GEORGE BELLAS – Venomous Fingers

GEORGE BELLAS - Venomous Fingers


Lion Music
Release date: November 18, 2003

Guitars & Bass: B+
Percussion: C-
Recording Quality: B+
Originality: D+
Overall Rating: C-

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0/10 (0 votes)

George Bellas’ name may be new to some, but he has indeed been around the block a few times. Throwing his hat “officially” into the commercial music scene in 1996, Bellas has dabbled with bands such as UFO, Audiodrome, and Ring of Fire, and has had substantial success as a music teacher, releasing several music education software titles and DVDs. Venomous Fingers, Bellas’ solo release, mixes his classic music influences with his Heavy Metal guitarist influences into a very complex, Metal-ish, instrumental album.

Bellas basically plays every instrument on the CD besides the drum kit – guitars, bass guitar, electric/synthesized keyboards and piano. The CD starts out with various stereo-effect guitar scales played at amazing speed and with crystal clear clarity – almost as if Bellas recorded a warm-up session vs. actually writing a song. This first track gives way to “Journey To The Stars”, an 11+ minute gem, which couples strong bass and conventional guitar rhythms with driving drum beats and as many guitar notes as can be crammed in as is humanly possible. Bellas goes balls out on “Journey To The Stars”, and it flat out works – and certainly shows what he is capable of accomplishing as both a musician and a songwriter.

13 tracks follow “Journey To The Stars”, but unfortunately none compare. The production quality of each instrument within each track is right on, but Bellas underutilizes percussion and never lets up on ripping through incessant guitar scales after guitar scales. Don’t get me wrong, Bellas’ speed and ability to fly up and down the fret board (surpassing even Yngwie Malmsteen – unbelievable isn’t it?) is nothing but impressive, however, an integral part of an instrumental work is to create a “song” with full utilization and creative use of one’s instruments. Structure within the ensuing tracks lacks – most notably the percussion appears to not be allowed to consistently drive the pace and create framework within the songs, leading to a hodge-podge of sounds and notes that make devoting sustained full attention by the listener a difficult challenge. Also, an operatic voice haphazardly shows up in several of the tracks that just doesn’t seem to fit in. Bellas possesses a plethora of guitar tricks – the problem is, he uses them all in virtually every song – and when he’s not using effects, he falls back on assaulting the listener with repetitive speed scales and E and B-string squeals that surely have whales in heat searching the oceans for a suitable mate.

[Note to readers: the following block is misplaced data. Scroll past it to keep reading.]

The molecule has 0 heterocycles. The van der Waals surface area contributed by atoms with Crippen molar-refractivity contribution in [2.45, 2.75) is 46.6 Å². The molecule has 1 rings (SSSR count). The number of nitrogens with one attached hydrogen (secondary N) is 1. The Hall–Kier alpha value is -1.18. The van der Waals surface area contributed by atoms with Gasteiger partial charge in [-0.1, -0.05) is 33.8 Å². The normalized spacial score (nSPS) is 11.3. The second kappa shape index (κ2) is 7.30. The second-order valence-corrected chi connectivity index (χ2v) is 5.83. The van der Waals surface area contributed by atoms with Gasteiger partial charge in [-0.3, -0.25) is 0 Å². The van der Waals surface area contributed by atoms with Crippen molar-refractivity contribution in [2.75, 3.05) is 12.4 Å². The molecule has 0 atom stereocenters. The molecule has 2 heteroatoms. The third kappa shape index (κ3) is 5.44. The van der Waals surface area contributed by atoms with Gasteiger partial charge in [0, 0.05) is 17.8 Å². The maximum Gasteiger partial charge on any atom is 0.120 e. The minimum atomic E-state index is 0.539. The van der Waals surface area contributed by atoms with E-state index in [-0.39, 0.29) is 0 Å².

If you’re a Heavy Metal fan who enjoys the guitar aspect of the music more than anything else, you likely should give Venomous Fingers a shot – if anything, “Journey To The Stars” will be well worth your plunge. Additionally, if you’re a Malmsteen fan who wants to hear even more speed and even more eclectic playing styles, you should also look into giving this CD a spin. For most others, unfortunately, Venomous Fingers will show how difficult it really is to assemble a truly successful instrumental Heavy Metal album – sometimes too much of a “good thing” is…well, just simply too much of a good thing.


  • Dan Skiba

    Dan is a former partner at Metal Express Radio, and also served as a reviewer, photographer and interviewer on occasions. Based out of Indianapolis, USA he was first turned on to Hard Rock music in the mid-1970s when he purchased Deep Purple's Machine Head as his first album. He was immediately enthralled with the powerful guitar sound and pronounced drumbeat, and had to get more! His collection quickly expanded to include as many of Heavy Rock bands of the time that he could get his hands on, such as Ted Nugent, Judas Priest, and Black Sabbath, to name just a few.

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